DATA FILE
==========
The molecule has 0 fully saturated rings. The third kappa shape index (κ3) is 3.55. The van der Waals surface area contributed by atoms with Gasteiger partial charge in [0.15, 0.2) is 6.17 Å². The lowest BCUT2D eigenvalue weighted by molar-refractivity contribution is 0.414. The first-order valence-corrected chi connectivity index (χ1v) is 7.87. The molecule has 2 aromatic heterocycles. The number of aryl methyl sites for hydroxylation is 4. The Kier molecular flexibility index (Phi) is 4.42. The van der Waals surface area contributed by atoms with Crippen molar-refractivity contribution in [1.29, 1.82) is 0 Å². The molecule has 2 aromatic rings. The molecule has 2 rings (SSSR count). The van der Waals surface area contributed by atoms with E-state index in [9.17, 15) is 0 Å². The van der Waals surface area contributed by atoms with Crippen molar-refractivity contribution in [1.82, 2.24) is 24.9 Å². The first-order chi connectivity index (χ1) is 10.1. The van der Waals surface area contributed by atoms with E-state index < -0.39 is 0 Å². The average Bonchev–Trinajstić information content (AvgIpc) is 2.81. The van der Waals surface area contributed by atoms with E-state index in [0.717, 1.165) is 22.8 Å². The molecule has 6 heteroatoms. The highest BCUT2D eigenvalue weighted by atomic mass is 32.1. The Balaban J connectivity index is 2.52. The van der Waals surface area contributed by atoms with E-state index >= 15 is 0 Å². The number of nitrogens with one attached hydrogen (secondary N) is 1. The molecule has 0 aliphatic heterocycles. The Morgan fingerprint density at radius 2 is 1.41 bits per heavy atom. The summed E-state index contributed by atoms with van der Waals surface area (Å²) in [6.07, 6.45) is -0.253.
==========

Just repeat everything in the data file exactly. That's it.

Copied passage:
The molecule has 0 fully saturated rings. The third kappa shape index (κ3) is 3.55. The van der Waals surface area contributed by atoms with Gasteiger partial charge in [0.15, 0.2) is 6.17 Å². The lowest BCUT2D eigenvalue weighted by molar-refractivity contribution is 0.414. The first-order valence-corrected chi connectivity index (χ1v) is 7.87. The molecule has 2 aromatic heterocycles. The number of aryl methyl sites for hydroxylation is 4. The Kier molecular flexibility index (Phi) is 4.42. The van der Waals surface area contributed by atoms with Crippen molar-refractivity contribution in [1.29, 1.82) is 0 Å². The molecule has 2 aromatic rings. The molecule has 2 rings (SSSR count). The van der Waals surface area contributed by atoms with E-state index in [9.17, 15) is 0 Å². The van der Waals surface area contributed by atoms with Crippen molar-refractivity contribution in [1.82, 2.24) is 24.9 Å². The first-order chi connectivity index (χ1) is 10.1. The van der Waals surface area contributed by atoms with E-state index < -0.39 is 0 Å². The average Bonchev–Trinajstić information content (AvgIpc) is 2.81. The van der Waals surface area contributed by atoms with E-state index in [0.717, 1.165) is 22.8 Å². The molecule has 6 heteroatoms. The highest BCUT2D eigenvalue weighted by atomic mass is 32.1. The Balaban J connectivity index is 2.52. The van der Waals surface area contributed by atoms with E-state index >= 15 is 0 Å². The number of nitrogens with one attached hydrogen (secondary N) is 1. The molecule has 0 aliphatic heterocycles. The Morgan fingerprint density at radius 2 is 1.41 bits per heavy atom. The summed E-state index contributed by atoms with van der Waals surface area (Å²) in [6.07, 6.45) is -0.253.